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U.S. Service Companies Expanded in May

Associated Press (06/05/12) Martin Crutsinger

U.S. service companies grew at a slightly faster pace in May, marking the 29th straight month of expansion. The Institute for Supply Management’s index of nonmanufacturing activity edged up to 53.7 last month from an April reading of 53.5. The May reading was slightly below the long-run average for the index of 53.9. A reading above 50 indicates expansion. Economists said the increase in the new orders component of the index is a good sign that demand will be solid in coming months. They expressed concern, however, that the employment component, while remaining in expansion territory, slipped to the lowest reading since November.

Wal-Mart Is Driving Down Wages for Warehouse Workers, Report Says

Los Angeles Times (06/06/12) Marc Lifsher

A new report by the National Employment Law Project says wages and benefits for U.S. warehouse workers are on the decline as a result of aggressive cost cutting by Wal-Mart Stores Inc., which has outsourced its supply chain and relies on third-party companies for warehouse operations and transport, which depend on low-wage temporary workers. The report indicates that Wal-Mart’s competitors are now demanding similarly low prices from logistics companies, reducing the quality of warehouse jobs nationwide. According to the report, “Outsourcing and other contingent work models like ‘permatemping’ have become increasingly standard in the industry.”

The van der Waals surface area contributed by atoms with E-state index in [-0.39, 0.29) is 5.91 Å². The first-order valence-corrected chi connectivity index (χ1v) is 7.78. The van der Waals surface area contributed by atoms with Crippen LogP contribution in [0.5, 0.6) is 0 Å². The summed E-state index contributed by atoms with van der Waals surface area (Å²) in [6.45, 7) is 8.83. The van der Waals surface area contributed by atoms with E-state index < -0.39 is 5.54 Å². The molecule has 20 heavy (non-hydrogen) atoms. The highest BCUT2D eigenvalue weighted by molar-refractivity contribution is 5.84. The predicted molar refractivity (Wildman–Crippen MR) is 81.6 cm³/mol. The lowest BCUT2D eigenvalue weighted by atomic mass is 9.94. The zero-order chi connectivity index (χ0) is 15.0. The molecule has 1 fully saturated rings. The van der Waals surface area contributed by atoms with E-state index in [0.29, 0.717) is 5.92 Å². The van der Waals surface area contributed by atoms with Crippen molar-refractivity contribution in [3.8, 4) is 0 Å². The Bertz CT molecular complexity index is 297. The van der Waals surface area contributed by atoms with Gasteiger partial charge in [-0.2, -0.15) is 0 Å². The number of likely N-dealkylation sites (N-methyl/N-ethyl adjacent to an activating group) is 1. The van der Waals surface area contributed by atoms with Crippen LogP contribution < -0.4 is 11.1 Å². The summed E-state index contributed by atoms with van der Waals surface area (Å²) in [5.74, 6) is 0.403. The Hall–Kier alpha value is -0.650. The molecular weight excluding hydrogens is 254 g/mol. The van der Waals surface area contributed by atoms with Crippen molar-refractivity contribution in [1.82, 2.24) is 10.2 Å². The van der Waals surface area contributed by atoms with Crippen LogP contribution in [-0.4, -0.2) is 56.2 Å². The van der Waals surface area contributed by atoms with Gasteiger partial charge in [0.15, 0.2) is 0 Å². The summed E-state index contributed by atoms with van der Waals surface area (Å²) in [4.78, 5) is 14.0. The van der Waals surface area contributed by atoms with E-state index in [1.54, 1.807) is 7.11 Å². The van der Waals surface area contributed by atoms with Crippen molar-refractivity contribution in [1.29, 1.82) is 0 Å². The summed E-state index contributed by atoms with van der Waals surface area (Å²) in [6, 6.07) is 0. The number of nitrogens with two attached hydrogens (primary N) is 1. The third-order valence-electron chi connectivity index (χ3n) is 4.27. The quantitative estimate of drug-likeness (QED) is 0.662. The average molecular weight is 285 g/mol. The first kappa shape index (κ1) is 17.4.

Defense Chiefs Signal Job Cuts

Wall Street Journal (06/06/12) Nathan Hodge

U.S. defense contractors are preparing to disclose major job cutbacks ahead of the November elections if Congress fails to reach a deficit-reduction deal by then. Firms including Lockheed Martin Corp. and Northrop Grumman Corp. may lay off thousands of workers at the beginning of 2013, when more than $50 billion in new defense cuts could take effect—along with similar reductions across federal agencies.

Defense manufacturers and their suppliers employ around one million workers combined. Defense industry officials say that they will have to notify employees of potential layoffs 60 or 90 days ahead of time, in line with state and federal plant-closing laws. The Worker Adjustment and Retraining and Notification Act requires companies to notify employees in advance of mass layoffs and plant closings.

U.S. Productivity Fell 0.9% in First Quarter as Growth Cooled

Bloomberg (06/06/12) Alex Kowalski

The productivity of U.S. workers dropped at the fastest pace in a year in the first quarter, the U.S. Department of Labor reported today, indicating companies may pause before bringing on new employees. Nonfarm productivity decreased at a 0.9% annual pace, faster than the initial estimate of an annual rate of decline of 0.5%. The drop in productivity at the beginning of the year helps explain why payroll gains in May were the weakest in a year. Slower U.S. growth combined with European economies on the verge of recession shows why companies may cut back worker hours and become more deliberate in their hiring.

Fed Presidents Clash Over Need to Provide More Stimulus

Bloomberg (06/06/12) Caroline Salas Gage; Jeff Kearns